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Happy retirement: Tammy Green retires from 30-year social worker career

For 30 years, social worker Tammy Green has helped Homewood-Flossmoor High School students work through their major issues with personal attention.

Tammy Green

For 30 years, social worker Tammy Green has helped Homewood-Flossmoor High School students work through their major issues with personal attention.

Green is in her final month of work at H-F taking care of a caseload of about 70 special education students who come to her because they have Individualized Educational Plans (IEPs) that outline what services they need – everything from behavioral issues to social-emotional issues or social skills issues.

Green knew she wanted to work with young people and transitioned from correctional work into a school social worker position. While getting a master’s in social work degree as a part-time student at the University of Illinois at Chicago, she worked with several agencies such as Big Brothers, Big Sisters of Metropolitan Chicago and the Thornton Township Youth Services Office. 

Her first four years as a school social worker were at Eisenhower High School. She came to H-F in the 1991-92 school year.

“Teenagers will always be teenagers,” Green said, pointing to “all those issues that come along with teenage years – peer relationships and family relationships. But I think what we’re recognizing more now is the mental health needs of our kids. I think that’s been the biggest change through the years: the increase in mental health needs and the school’s been able to recognize it and put programs in place to meet those needs. H-F has been spectacular about addressing those issues.”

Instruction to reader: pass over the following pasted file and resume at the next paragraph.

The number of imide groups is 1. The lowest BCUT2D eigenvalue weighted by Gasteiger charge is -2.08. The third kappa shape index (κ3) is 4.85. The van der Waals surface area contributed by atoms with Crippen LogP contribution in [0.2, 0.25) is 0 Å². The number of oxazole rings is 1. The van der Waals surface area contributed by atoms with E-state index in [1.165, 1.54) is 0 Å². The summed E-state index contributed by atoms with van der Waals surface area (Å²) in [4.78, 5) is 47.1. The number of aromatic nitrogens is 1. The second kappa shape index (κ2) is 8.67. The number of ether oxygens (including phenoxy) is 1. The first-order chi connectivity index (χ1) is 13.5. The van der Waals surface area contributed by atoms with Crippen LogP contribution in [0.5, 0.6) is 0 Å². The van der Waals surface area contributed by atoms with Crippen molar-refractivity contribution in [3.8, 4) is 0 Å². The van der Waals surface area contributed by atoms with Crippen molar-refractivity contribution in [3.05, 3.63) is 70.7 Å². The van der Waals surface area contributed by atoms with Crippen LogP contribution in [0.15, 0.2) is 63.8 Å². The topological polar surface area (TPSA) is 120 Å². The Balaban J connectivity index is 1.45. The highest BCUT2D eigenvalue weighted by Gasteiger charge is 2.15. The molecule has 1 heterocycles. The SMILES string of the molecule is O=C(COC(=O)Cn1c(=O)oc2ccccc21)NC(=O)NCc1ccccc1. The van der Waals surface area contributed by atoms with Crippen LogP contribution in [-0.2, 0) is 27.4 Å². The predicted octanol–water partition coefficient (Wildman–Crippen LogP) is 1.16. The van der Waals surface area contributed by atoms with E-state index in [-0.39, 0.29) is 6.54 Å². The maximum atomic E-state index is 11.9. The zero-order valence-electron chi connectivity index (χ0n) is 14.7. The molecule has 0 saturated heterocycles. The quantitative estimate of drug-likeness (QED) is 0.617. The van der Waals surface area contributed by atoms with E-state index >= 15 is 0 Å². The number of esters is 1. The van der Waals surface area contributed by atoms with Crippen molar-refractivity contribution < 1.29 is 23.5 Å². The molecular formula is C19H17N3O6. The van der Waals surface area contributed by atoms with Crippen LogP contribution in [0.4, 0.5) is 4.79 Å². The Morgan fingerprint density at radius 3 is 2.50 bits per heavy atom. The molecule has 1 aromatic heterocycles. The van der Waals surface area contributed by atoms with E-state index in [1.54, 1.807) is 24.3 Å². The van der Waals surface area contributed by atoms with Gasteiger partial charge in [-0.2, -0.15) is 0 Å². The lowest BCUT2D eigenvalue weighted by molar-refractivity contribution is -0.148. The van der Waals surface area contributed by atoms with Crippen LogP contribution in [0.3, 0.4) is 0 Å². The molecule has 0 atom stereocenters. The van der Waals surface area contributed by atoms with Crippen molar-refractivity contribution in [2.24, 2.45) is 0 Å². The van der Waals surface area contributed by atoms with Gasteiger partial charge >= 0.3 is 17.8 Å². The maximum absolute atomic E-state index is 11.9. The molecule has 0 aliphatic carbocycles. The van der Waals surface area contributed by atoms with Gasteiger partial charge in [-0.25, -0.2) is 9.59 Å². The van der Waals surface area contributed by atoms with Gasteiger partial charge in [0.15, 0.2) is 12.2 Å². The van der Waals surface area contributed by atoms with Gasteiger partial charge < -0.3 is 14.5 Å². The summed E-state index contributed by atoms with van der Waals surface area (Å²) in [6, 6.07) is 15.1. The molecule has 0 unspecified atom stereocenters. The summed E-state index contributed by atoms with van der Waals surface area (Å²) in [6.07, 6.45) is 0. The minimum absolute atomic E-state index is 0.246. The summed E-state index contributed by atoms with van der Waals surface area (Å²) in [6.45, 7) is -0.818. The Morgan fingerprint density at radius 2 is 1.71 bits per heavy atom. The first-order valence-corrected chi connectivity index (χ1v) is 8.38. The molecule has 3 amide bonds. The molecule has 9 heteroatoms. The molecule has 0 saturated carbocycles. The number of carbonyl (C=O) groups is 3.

Green also applauds H-F for staffing the social worker office with four counselors for general education students and three for special education students. When she started, she was one of just two counselors. The days when special education students were segregated are long past. Green said today H-F’s cross-categorial educational services are offered throughout the day and in both the North and South buildings.

“We have a large special education population, and again the school recognized the fact that we have students with unique needs and require services and have always gone above and beyond making sure that we have the staff to meet those needs,” Green said, adding: “HF has always risen up to meet those demands.”

Federal education guidelines spell out that all students should be given a free and appropriate education. Green’s role is to find the services that can help students achieve the goals in their IEPs. Sometimes that means individual sessions, and sometimes it can mean group meetings and sometimes they can be very specific, such as physical therapy, occupational therapy or speech-language therapy.

At the same time, Green encourages students to take advantage of special programs, like the Just Like You Program that offers students a chance to go to sporting events or dinner for socialization. Or the H-F Peer Communications Group that she co-facilitates each week with speech pathologist Patty Boyd to help students with their social communication skills. 

Providing school services during the pandemic has been challenging, especially for freshmen who she’s never gotten to meet in person. Green said classroom teachers have been good about giving students time away from the class routine to meet with her so she and her students have been keeping their scheduled appointments.

The pandemic also hasn’t given retirees much time to say good-bye to long-time colleagues and friends, but Green said she will remember “a lot of fabulous people, staff and students.” She’s looking forward to retirement offering the opportunity to move off a schedule each day.

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